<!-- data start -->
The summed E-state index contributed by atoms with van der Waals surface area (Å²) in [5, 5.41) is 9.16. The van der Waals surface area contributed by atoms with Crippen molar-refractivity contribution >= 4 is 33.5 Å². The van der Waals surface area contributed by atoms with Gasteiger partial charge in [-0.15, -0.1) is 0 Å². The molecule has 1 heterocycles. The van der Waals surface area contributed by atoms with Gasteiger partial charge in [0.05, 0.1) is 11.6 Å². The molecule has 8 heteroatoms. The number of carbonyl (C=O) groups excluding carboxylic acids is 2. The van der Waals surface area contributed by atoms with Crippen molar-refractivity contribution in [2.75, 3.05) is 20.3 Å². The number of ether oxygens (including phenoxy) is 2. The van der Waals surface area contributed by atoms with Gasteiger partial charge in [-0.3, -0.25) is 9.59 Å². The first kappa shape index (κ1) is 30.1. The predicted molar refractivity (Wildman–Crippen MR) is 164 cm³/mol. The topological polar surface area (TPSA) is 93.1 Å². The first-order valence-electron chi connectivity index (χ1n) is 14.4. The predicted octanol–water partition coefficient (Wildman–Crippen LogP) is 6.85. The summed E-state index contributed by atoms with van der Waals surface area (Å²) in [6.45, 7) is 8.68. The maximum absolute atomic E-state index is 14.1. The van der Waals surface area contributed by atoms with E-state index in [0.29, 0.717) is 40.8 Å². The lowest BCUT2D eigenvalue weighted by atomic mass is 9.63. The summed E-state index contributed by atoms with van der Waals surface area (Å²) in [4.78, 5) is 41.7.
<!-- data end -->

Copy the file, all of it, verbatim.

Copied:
The summed E-state index contributed by atoms with van der Waals surface area (Å²) in [5, 5.41) is 9.16. The van der Waals surface area contributed by atoms with Crippen molar-refractivity contribution >= 4 is 33.5 Å². The van der Waals surface area contributed by atoms with Gasteiger partial charge in [-0.15, -0.1) is 0 Å². The molecule has 1 heterocycles. The van der Waals surface area contributed by atoms with Gasteiger partial charge in [0.05, 0.1) is 11.6 Å². The molecule has 8 heteroatoms. The number of carbonyl (C=O) groups excluding carboxylic acids is 2. The van der Waals surface area contributed by atoms with Crippen molar-refractivity contribution in [2.75, 3.05) is 20.3 Å². The number of ether oxygens (including phenoxy) is 2. The van der Waals surface area contributed by atoms with Gasteiger partial charge in [-0.3, -0.25) is 9.59 Å². The first kappa shape index (κ1) is 30.1. The predicted molar refractivity (Wildman–Crippen MR) is 164 cm³/mol. The topological polar surface area (TPSA) is 93.1 Å². The first-order valence-electron chi connectivity index (χ1n) is 14.4. The predicted octanol–water partition coefficient (Wildman–Crippen LogP) is 6.85. The summed E-state index contributed by atoms with van der Waals surface area (Å²) in [6.45, 7) is 8.68. The maximum absolute atomic E-state index is 14.1. The van der Waals surface area contributed by atoms with E-state index in [0.29, 0.717) is 40.8 Å². The lowest BCUT2D eigenvalue weighted by atomic mass is 9.63. The summed E-state index contributed by atoms with van der Waals surface area (Å²) in [4.78, 5) is 41.7.